As discussed in several previous posts, we are already actively web archiving all of our projects. I manually archived our first publication using Rhizome’s Webrecorder tool. The web archive file (WARC) is stored in the Stanford Digital Repository, but because of current limitations to the system the delivery platform, it can’t be viewed directly through the repository’s interface. Instead, interested readers and researchers must access it through Webrecorder’s live hosted environment or download the WARC from the repository and feed it into the downloadable Webrecorder Player to view it locally offline.
We’ve also worked with Webrecorder to capture our second publication which was built using the Scalar platform. This process could ostensibly apply to other Scalar projects in the pipeline, so our work with Webrecorder, another Mellon-funded resource, has proven to be incredibly useful.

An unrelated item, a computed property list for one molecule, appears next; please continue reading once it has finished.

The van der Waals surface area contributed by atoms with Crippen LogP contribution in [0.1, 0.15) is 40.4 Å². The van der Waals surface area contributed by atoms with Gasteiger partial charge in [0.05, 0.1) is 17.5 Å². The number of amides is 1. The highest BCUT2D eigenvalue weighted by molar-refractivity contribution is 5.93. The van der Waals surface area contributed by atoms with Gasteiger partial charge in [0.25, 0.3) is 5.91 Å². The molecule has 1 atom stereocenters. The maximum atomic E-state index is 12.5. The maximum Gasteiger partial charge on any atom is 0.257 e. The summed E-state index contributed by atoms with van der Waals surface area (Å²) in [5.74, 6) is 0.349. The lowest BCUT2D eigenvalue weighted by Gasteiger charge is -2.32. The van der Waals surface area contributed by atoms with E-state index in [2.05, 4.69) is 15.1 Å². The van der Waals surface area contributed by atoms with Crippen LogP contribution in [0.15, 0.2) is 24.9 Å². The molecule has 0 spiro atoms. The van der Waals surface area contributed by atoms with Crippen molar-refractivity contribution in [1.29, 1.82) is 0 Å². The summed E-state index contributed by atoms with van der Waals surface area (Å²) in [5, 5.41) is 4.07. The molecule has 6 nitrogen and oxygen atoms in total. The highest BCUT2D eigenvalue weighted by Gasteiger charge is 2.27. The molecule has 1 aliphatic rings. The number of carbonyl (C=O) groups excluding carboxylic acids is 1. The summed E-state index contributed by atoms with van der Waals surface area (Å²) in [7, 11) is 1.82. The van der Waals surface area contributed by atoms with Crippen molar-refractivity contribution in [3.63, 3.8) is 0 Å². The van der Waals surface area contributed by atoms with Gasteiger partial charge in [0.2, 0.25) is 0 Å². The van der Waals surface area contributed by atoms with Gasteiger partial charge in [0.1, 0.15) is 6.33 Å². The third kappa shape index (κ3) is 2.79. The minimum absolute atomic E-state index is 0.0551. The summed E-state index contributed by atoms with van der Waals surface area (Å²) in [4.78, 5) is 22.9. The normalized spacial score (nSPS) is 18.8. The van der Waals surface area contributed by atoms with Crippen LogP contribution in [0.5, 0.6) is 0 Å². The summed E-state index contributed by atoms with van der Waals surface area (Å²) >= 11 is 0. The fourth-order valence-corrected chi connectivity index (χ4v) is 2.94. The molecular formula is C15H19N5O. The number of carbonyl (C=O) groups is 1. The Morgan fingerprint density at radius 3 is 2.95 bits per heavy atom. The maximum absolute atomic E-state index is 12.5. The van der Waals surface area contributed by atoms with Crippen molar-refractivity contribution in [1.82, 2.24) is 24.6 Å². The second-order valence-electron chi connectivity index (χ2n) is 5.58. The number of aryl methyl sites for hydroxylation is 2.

Yet the challenge comes in maintaining the web archive itself. The live web archives of both publications are hosted and maintained by Webrecorder while the WARC stored in SDR is not currently readable within that environment. For now, because of the need to entrust the maintenance of the tool and thus our working web archives to an outside organization, this approach is best viewed as a valuable but likely short-term preservation strategy. Because we’re not in direct control of it, we can’t be completely sure the web archive will far outlast the live publication itself without sustained interaction and collaboration.